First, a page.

What Does It Mean To Order Food A La Carte?

"À la carte" is one of those French dining terms that has managed to retain quite the hold on the English-speaking restaurant world. In high-end restaurants, you may have seen a separate "à la carte" menu or had your server ask if you'd like to order a particular dish à la carte. But what exactly does it mean?

Ordering a dish à la carte simply means that you are ordering it on its own and not as part of a set menu. Many restaurants offer prix fixe menus in which several courses can be purchased for a flat rate, but they generally have a separate, more extensive menu of dishes that can be ordered individually. Dishes that appear on the prix fixe menu are often also on the à la carte menu, but it is generally more affordable to order them as part of the prix fixe than to individually order the same items à la carte.

Origins of à la carte

The term à la carte translates to "off the menu" in French (as in, off the "card" on which the menu is printed) and has been used in restaurant contexts since the 19th century. If you're just learning French, this might get confusing, as "le menu" is also used in French. But the "menu" refers to a prix fixe (literally, "fixed price") meal, or a "menu dégustation," or tasting menu , which might also traditionally be called a table d'hôte. So if you're not ordering the "menu," you're ordering off the "carte." (The definition of à la carte has expanded over the years to include things like spa services, but it is still primarily used in dining and hospitality.)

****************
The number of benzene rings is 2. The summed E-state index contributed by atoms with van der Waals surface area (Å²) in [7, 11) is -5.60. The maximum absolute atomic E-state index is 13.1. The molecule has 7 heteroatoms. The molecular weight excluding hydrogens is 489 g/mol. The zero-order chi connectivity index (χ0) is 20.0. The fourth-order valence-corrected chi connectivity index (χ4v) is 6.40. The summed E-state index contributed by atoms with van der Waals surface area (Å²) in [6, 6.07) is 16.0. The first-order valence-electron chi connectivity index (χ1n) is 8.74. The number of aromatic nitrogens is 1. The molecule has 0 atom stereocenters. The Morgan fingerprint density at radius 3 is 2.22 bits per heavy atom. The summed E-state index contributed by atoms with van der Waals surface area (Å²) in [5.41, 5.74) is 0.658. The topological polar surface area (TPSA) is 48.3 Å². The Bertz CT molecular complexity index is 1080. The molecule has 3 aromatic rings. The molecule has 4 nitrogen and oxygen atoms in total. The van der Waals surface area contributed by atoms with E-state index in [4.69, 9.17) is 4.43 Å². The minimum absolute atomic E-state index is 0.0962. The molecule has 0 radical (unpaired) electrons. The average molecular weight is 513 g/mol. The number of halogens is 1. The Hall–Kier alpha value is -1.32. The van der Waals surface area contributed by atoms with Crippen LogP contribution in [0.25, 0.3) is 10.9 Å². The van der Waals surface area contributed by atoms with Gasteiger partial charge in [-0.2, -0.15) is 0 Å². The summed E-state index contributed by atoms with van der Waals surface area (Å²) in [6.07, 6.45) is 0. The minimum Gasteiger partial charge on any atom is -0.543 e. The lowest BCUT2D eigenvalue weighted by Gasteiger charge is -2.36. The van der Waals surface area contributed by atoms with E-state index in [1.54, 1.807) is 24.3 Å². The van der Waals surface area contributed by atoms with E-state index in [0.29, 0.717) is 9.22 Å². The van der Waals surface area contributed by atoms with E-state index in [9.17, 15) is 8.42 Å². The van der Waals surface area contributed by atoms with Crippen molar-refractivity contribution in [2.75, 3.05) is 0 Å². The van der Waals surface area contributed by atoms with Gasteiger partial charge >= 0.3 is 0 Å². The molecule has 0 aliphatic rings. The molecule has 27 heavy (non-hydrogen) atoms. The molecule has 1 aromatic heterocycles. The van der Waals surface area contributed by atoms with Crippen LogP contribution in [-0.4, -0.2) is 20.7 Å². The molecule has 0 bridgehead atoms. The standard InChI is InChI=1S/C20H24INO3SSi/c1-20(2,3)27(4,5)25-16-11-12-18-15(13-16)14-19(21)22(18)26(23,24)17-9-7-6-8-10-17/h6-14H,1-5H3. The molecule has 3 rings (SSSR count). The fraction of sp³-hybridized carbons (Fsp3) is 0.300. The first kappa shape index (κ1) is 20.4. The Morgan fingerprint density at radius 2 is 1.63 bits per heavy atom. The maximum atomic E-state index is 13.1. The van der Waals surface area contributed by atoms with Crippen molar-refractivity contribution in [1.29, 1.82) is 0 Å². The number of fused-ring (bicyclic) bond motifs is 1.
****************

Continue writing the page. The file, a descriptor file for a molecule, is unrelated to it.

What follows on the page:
À la carte can also be used to refer to ordering a dish that does not come with any sides. Larger chain restaurants will often sell "platters" in which a main dish comes with sides for an extra price, but you can also order your main à la carte. Many steakhouses will also sell their steaks à la carte, and you will need to order your mashed potatoes, creamed spinach, or other accompaniments at an additional price to your filet mignon. You will also see à la carte menus frequently at sushi restaurants, with individual sushi pieces priced out separately from tasting platters.

The benefits of ordering à la carte

Ordering à la carte has some benefits, namely that you can order according to how much you wish to eat, and that you can order items that aren't on the prix fixe menu. It also might be cheaper overall to order just one item if that is all you're hungry for. But in general, if you were to order all the items you want on a menu à la carte, it would come out to be more expensive than ordering them as a fixed meal. 

In recent years, many restaurants have turned away from à la carte dining, as set menus pose a greater benefit to restaurant industry workers. Restaurants can wean down their menus to make inventory more efficient, and they have a better idea of how many guests they can serve over the course of the evening, as well as how much money they will make. But while this might be the trend for now, à la carte dining certainly isn't going anywhere.